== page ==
AWS currently is the dominant provider of IaaS in Australia from a revenue, perception and capability perspective. Its connection with the market has been nothing short of extraordinary. In a recent capioIT client meeting, we saw a client looking as if the weight of the world had been lifted from his shoulders. The simple reason, his board had finally approved use of AWS. Not the cloud, not IaaS, but AWS.

He is not alone. Virtually every major private sector organisation in Australia, and an increasing number of public sector authorities and agencies that we meet with are at the minimum considering AWS and IaaS for many and varied workloads. Of course Rackspace has been in Australia for longer than AWS, and has had success, albeit constrained at times as it pursues a different service model to AWS.

Not surprisingly, the public and hybrid cloud provider market has long noted the geographic, compliance, security and business benefits of locating data centres in Australia. The investment in Australia by global IaaS providers is accelerating at a rapid rate.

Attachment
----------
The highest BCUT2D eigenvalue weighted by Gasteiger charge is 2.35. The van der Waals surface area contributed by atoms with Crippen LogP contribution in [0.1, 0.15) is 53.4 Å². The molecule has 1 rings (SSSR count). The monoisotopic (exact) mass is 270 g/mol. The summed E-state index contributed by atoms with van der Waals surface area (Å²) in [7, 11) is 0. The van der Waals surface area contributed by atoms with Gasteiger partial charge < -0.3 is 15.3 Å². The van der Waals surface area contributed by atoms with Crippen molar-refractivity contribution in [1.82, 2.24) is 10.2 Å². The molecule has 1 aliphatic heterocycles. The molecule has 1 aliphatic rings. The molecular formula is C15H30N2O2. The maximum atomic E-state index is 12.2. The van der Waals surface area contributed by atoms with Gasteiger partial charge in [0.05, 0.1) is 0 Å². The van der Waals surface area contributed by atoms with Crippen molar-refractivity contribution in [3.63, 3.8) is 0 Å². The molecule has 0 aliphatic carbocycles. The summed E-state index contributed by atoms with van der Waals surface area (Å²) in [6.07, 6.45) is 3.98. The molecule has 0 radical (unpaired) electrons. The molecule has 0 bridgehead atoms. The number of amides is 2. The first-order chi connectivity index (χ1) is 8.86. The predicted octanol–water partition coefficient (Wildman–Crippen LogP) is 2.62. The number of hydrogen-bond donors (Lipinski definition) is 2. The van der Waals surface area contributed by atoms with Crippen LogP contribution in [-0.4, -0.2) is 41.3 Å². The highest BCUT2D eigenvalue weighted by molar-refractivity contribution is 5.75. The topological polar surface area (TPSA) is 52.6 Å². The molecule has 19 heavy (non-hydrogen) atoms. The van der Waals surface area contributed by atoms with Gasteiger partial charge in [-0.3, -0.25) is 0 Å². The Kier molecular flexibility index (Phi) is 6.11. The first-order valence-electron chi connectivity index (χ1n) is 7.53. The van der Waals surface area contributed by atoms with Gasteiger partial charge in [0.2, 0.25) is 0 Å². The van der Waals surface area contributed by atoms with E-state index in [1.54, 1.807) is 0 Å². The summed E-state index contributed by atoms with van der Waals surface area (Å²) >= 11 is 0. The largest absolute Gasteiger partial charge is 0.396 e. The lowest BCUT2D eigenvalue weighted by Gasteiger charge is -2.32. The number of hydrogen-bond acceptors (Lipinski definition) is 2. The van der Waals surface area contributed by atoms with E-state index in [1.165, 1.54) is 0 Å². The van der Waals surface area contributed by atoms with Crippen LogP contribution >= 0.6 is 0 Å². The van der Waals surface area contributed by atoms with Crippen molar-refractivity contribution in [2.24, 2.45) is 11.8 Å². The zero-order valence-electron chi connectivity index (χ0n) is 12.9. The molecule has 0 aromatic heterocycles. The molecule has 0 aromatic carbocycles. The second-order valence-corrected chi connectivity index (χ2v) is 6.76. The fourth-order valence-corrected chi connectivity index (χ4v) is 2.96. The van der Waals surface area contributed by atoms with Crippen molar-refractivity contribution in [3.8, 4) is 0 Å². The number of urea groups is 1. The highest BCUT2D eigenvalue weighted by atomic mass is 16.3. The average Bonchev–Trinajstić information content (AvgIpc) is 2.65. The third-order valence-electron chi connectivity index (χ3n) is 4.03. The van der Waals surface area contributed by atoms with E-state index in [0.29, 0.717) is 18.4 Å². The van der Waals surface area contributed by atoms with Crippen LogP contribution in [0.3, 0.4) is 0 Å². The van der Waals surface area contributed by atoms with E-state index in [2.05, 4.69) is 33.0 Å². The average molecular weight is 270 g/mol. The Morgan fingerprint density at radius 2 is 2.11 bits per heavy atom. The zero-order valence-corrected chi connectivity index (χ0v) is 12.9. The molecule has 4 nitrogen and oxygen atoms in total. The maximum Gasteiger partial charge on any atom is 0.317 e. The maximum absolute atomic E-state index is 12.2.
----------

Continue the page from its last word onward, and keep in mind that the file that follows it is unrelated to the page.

By the end of 2014, IBM IaaS subsidiary SoftLayer would have opened two locations in Sydney and Melbourne, Microsoft Azure will be up and running and the Cisco Intercloud run data centre that Telstra is building will be also operational.

As a result by Christmas, Australia will have five global cloud and IaaS providers. This is not even considering the smaller Australian providers, (who typical to Australian enterprise and government IT) is playing a secondary competitive role, as well as traditional IT Services providers such as Dell, HP and Fujitsu who have missed the market significantly. Dell has talked about building a data centre in Australia for approximately 3 years without an announcement let alone turning over a shovel of dirt.

Public and private sector organisations in Australia will adopt a hybrid cloud model, private clouds and even traditional outsourcing models are not disappearing. What this growth and investment does mean is that the opportunity for latecomers to the market is increasingly limited.

The question becomes one to understand if there is an opportunity for Google to offer compute services with a local data centre, or to rely upon Taiwan and Singapore or the US as locations. Similarly VMware have announced a Japanese location to complement the UK and US, but are considering Australia without committing publically to a timeframe.

The bottom line is that the market is increasingly crowded. capioIT believes that long term there is only room for 4 global IaaS providers. AWS will be one, Microsoft Azure most likely another and the rest will have to fight it out or consolidate. Australia may be an early location for the fever pitch battle for the future of IaaS. We will watch with some excitement from the sideline.